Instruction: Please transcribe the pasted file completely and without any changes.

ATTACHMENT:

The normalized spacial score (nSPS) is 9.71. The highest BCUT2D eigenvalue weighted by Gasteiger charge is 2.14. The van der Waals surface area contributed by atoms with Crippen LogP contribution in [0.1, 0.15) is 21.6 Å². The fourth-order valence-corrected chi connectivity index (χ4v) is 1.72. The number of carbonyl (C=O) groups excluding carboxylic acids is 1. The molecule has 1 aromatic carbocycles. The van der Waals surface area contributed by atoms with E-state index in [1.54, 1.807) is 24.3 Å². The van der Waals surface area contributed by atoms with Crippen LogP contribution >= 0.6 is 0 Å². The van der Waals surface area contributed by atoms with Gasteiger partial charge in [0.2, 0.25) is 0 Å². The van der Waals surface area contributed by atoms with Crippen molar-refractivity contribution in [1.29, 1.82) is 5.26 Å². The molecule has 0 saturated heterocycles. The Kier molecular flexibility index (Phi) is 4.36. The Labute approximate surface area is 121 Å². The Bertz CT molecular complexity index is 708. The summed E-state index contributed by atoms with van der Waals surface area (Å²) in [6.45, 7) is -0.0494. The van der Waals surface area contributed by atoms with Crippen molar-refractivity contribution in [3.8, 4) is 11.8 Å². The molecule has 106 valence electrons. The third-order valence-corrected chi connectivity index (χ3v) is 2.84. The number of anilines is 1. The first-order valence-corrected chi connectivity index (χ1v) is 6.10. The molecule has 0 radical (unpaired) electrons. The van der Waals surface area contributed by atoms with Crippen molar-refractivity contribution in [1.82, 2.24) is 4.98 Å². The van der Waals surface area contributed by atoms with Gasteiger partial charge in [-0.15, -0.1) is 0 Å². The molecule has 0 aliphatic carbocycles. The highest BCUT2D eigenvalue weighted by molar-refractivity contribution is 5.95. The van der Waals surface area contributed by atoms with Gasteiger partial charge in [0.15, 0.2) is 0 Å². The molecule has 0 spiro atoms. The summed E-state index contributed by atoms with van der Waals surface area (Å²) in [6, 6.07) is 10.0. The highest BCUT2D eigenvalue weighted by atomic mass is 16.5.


The normalized spacial score (nSPS) is 9.71. The highest BCUT2D eigenvalue weighted by Gasteiger charge is 2.14. The van der Waals surface area contributed by atoms with Crippen LogP contribution in [0.1, 0.15) is 21.6 Å². The fourth-order valence-corrected chi connectivity index (χ4v) is 1.72. The number of carbonyl (C=O) groups excluding carboxylic acids is 1. The molecule has 1 aromatic carbocycles. The van der Waals surface area contributed by atoms with E-state index in [1.54, 1.807) is 24.3 Å². The van der Waals surface area contributed by atoms with Crippen LogP contribution >= 0.6 is 0 Å². The van der Waals surface area contributed by atoms with Gasteiger partial charge in [0.2, 0.25) is 0 Å². The van der Waals surface area contributed by atoms with Crippen molar-refractivity contribution in [1.29, 1.82) is 5.26 Å². The molecule has 0 saturated heterocycles. The Kier molecular flexibility index (Phi) is 4.36. The Labute approximate surface area is 121 Å². The Bertz CT molecular complexity index is 708. The summed E-state index contributed by atoms with van der Waals surface area (Å²) in [6.45, 7) is -0.0494. The van der Waals surface area contributed by atoms with Crippen molar-refractivity contribution in [3.8, 4) is 11.8 Å². The molecule has 106 valence electrons. The third-order valence-corrected chi connectivity index (χ3v) is 2.84. The number of anilines is 1. The first-order valence-corrected chi connectivity index (χ1v) is 6.10. The molecule has 0 radical (unpaired) electrons. The van der Waals surface area contributed by atoms with Crippen molar-refractivity contribution in [1.82, 2.24) is 4.98 Å². The van der Waals surface area contributed by atoms with Gasteiger partial charge in [-0.15, -0.1) is 0 Å². The molecule has 0 aliphatic carbocycles. The highest BCUT2D eigenvalue weighted by molar-refractivity contribution is 5.95. The van der Waals surface area contributed by atoms with Gasteiger partial charge in [0.15, 0.2) is 0 Å². The molecule has 0 spiro atoms. The summed E-state index contributed by atoms with van der Waals surface area (Å²) in [6, 6.07) is 10.0. The highest BCUT2D eigenvalue weighted by atomic mass is 16.5.